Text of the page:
Premise: After a Zombie outbreak erupts, a devout Street Preacher must struggle to make it home and save his pregnant wife and young son while determined to keep to God’s commandments—especially, thou shalt not kill.
About: Every Friday, I review a script from the readers of the site. If you’re interested in submitting your script for an Amateur Review, send it in PDF form, along with your title, genre, logline, and why I should read your script to Carsonreeves3@gmail.com. Keep in mind your script will be posted in the review (feel free, however, to use an alias and fake title).
Writer: Adrian Damian Ceranowicz
Details: 92 pages
I picked Day of Reckoning because it was one of the better structured loglines I’d received. It was not, however, a great idea in and of itself. As I’ve stated before, the zombie genre is one of the toughest to infiltrate because every single zombie idea has been done before. You have to do something different to stand out. That’s why the late-incubation zombie spec Maggie made so much noise. That’s why Oren’s script, “The Kitchen Sink” made so much noise. If you’re just trying to write a good ole fashioned homage to your favorite zombie films, you’re throwing yourself to the zombies. Because a producer knows he can’t sell that. Does this mean The Day Of Reckoning is DOA. No. You still have one last ace up your sleeve. Execute your idea perfectly. Not 80%. Not 90%. Not six championships, not seven, not eight, not nine. We’re talking about a 100% perfect execution of your premise. If you do that, you can get away with an average idea. So, did Reckoning do that?
30-something priest Burt is still coming to grips with the death of his 8 year old son a year earlier. Times are tough, but his pregnant wife Betty and his other son, Isaac (the son’s twin) are slowly starting to get back to normal. The thing that keeps Burt going is his faith in God. He assures his family that everything’s going to be okay as long as they keep the faith.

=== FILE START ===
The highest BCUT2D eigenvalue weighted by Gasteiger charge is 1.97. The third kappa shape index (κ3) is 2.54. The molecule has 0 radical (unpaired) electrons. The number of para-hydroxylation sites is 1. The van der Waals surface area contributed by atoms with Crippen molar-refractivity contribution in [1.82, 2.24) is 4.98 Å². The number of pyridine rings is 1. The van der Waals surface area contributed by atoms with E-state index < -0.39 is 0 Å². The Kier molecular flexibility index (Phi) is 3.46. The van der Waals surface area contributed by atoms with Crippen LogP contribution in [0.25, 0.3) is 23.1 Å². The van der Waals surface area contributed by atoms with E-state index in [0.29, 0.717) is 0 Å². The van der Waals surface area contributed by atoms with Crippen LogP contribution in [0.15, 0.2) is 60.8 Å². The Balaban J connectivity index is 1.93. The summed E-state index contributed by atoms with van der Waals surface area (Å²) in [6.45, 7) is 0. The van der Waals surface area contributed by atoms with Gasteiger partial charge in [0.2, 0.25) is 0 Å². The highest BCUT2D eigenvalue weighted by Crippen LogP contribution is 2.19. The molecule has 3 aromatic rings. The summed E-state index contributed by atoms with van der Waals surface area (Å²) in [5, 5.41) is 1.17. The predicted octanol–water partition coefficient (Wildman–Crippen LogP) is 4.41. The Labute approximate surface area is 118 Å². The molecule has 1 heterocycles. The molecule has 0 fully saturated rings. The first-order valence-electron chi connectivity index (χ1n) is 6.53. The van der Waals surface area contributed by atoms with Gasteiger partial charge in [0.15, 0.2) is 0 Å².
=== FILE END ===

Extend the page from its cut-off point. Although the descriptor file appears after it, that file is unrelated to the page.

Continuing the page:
Dedicated priest that he is, Burt, his brother, and his father, head over to the local university and start blasting bible passages out of a bullhorn. Cause, you know, college kids love that. Pretty soon they’ve drawn a small crowd of hecklers, and Burt’s getting into it with them.
One of these kids asks him if you automatically go to hell if you kill someone. Burt says, yes, every time. “Even if it’s in self-defense?” the coed asks, worrying about his soldier brother. “Every time,” Burt assures him. A few hours into this God and pony show, some strange looking dudes with stumble-itis start eating the crowd. Oh shit! ZOMBIES!
People are bitten. People start running. And within minutes, it’s clear that the town is under attack. While the college kids seem to be aware that these are zombies, our hero, Burt, does not. He just thinks they’re a bunch of seriously sick individuals.
Well, after his dad gets bitten, Burt realizes there may be more to this than he thought, and he and his brother find a car to drive him to the hospital. But man, there are like, zombies, EVERYWHERE. They don’t get very far, and soon Burt’s brother is bitten as well.